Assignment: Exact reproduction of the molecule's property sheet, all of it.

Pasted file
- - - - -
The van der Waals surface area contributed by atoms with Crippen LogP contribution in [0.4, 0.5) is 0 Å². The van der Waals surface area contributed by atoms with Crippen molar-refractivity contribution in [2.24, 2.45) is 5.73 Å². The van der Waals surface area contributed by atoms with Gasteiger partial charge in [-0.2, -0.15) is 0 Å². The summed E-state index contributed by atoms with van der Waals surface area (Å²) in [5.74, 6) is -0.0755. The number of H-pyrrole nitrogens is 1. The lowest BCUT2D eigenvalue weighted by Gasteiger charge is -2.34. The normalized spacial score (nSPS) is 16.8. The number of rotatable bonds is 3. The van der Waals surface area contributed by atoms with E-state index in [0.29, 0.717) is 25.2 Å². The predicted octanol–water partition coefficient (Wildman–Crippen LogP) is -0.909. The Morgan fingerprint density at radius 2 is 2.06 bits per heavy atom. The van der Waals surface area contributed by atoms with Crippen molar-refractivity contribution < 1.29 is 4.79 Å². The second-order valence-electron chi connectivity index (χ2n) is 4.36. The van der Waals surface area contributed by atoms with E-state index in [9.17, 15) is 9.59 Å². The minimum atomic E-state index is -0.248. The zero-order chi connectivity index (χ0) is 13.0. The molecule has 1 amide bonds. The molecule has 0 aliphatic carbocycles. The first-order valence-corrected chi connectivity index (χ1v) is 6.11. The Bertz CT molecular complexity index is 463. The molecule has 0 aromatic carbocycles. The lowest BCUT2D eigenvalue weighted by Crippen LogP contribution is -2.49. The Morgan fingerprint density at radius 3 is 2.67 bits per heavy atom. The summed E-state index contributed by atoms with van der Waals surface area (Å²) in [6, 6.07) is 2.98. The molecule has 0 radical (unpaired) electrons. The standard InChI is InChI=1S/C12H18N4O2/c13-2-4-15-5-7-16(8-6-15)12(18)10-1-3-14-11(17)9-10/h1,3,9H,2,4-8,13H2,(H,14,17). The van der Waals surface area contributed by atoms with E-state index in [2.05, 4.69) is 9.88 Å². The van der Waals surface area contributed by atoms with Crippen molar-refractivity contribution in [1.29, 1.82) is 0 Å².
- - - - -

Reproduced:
The van der Waals surface area contributed by atoms with Crippen LogP contribution in [0.4, 0.5) is 0 Å². The van der Waals surface area contributed by atoms with Crippen molar-refractivity contribution in [2.24, 2.45) is 5.73 Å². The van der Waals surface area contributed by atoms with Gasteiger partial charge in [-0.2, -0.15) is 0 Å². The summed E-state index contributed by atoms with van der Waals surface area (Å²) in [5.74, 6) is -0.0755. The number of H-pyrrole nitrogens is 1. The lowest BCUT2D eigenvalue weighted by Gasteiger charge is -2.34. The normalized spacial score (nSPS) is 16.8. The number of rotatable bonds is 3. The van der Waals surface area contributed by atoms with E-state index in [0.29, 0.717) is 25.2 Å². The predicted octanol–water partition coefficient (Wildman–Crippen LogP) is -0.909. The Morgan fingerprint density at radius 2 is 2.06 bits per heavy atom. The van der Waals surface area contributed by atoms with Crippen molar-refractivity contribution < 1.29 is 4.79 Å². The second-order valence-electron chi connectivity index (χ2n) is 4.36. The van der Waals surface area contributed by atoms with E-state index in [9.17, 15) is 9.59 Å². The minimum atomic E-state index is -0.248. The zero-order chi connectivity index (χ0) is 13.0. The molecule has 1 amide bonds. The molecule has 0 aliphatic carbocycles. The first-order valence-corrected chi connectivity index (χ1v) is 6.11. The Bertz CT molecular complexity index is 463. The molecule has 0 aromatic carbocycles. The lowest BCUT2D eigenvalue weighted by Crippen LogP contribution is -2.49. The Morgan fingerprint density at radius 3 is 2.67 bits per heavy atom. The summed E-state index contributed by atoms with van der Waals surface area (Å²) in [6, 6.07) is 2.98. The molecule has 0 radical (unpaired) electrons. The standard InChI is InChI=1S/C12H18N4O2/c13-2-4-15-5-7-16(8-6-15)12(18)10-1-3-14-11(17)9-10/h1,3,9H,2,4-8,13H2,(H,14,17). The van der Waals surface area contributed by atoms with E-state index in [2.05, 4.69) is 9.88 Å². The van der Waals surface area contributed by atoms with Crippen molar-refractivity contribution in [1.29, 1.82) is 0 Å².